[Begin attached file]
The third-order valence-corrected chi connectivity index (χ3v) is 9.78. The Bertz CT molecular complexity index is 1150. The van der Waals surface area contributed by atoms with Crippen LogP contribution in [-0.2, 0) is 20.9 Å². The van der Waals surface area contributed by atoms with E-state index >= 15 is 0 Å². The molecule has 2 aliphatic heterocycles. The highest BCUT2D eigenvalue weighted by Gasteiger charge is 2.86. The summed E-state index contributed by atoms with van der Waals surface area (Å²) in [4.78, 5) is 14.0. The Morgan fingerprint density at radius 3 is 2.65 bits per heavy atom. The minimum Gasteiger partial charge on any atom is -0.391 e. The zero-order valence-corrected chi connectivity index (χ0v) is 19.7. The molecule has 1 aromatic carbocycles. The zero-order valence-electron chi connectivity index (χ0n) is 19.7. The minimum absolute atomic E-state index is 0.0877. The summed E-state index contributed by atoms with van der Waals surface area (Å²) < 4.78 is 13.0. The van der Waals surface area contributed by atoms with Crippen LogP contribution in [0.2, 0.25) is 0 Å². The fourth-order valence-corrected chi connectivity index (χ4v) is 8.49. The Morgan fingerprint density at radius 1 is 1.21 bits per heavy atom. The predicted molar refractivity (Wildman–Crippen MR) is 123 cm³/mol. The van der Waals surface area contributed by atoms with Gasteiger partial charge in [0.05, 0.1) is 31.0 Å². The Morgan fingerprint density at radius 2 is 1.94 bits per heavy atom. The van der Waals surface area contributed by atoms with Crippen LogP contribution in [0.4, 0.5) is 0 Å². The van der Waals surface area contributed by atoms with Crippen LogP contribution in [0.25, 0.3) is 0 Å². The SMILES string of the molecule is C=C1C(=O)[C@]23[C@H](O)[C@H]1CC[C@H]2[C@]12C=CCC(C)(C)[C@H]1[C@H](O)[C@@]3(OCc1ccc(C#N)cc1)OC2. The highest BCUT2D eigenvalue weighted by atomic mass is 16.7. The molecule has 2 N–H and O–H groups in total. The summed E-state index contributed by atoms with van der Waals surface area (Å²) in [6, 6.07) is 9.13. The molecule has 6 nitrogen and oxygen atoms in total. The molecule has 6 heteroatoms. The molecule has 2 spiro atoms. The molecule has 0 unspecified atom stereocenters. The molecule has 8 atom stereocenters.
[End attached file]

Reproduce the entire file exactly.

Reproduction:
The third-order valence-corrected chi connectivity index (χ3v) is 9.78. The Bertz CT molecular complexity index is 1150. The van der Waals surface area contributed by atoms with Crippen LogP contribution in [-0.2, 0) is 20.9 Å². The van der Waals surface area contributed by atoms with E-state index >= 15 is 0 Å². The molecule has 2 aliphatic heterocycles. The highest BCUT2D eigenvalue weighted by Gasteiger charge is 2.86. The summed E-state index contributed by atoms with van der Waals surface area (Å²) in [4.78, 5) is 14.0. The Morgan fingerprint density at radius 3 is 2.65 bits per heavy atom. The minimum Gasteiger partial charge on any atom is -0.391 e. The zero-order valence-corrected chi connectivity index (χ0v) is 19.7. The molecule has 1 aromatic carbocycles. The zero-order valence-electron chi connectivity index (χ0n) is 19.7. The minimum absolute atomic E-state index is 0.0877. The summed E-state index contributed by atoms with van der Waals surface area (Å²) < 4.78 is 13.0. The van der Waals surface area contributed by atoms with Crippen LogP contribution in [0.2, 0.25) is 0 Å². The fourth-order valence-corrected chi connectivity index (χ4v) is 8.49. The Morgan fingerprint density at radius 1 is 1.21 bits per heavy atom. The predicted molar refractivity (Wildman–Crippen MR) is 123 cm³/mol. The van der Waals surface area contributed by atoms with Gasteiger partial charge in [0.05, 0.1) is 31.0 Å². The Morgan fingerprint density at radius 2 is 1.94 bits per heavy atom. The van der Waals surface area contributed by atoms with Crippen LogP contribution in [0.4, 0.5) is 0 Å². The van der Waals surface area contributed by atoms with Crippen LogP contribution in [0.25, 0.3) is 0 Å². The SMILES string of the molecule is C=C1C(=O)[C@]23[C@H](O)[C@H]1CC[C@H]2[C@]12C=CCC(C)(C)[C@H]1[C@H](O)[C@@]3(OCc1ccc(C#N)cc1)OC2. The highest BCUT2D eigenvalue weighted by atomic mass is 16.7. The molecule has 2 N–H and O–H groups in total. The summed E-state index contributed by atoms with van der Waals surface area (Å²) in [6, 6.07) is 9.13. The molecule has 6 nitrogen and oxygen atoms in total. The molecule has 6 heteroatoms. The molecule has 2 spiro atoms. The molecule has 0 unspecified atom stereocenters. The molecule has 8 atom stereocenters.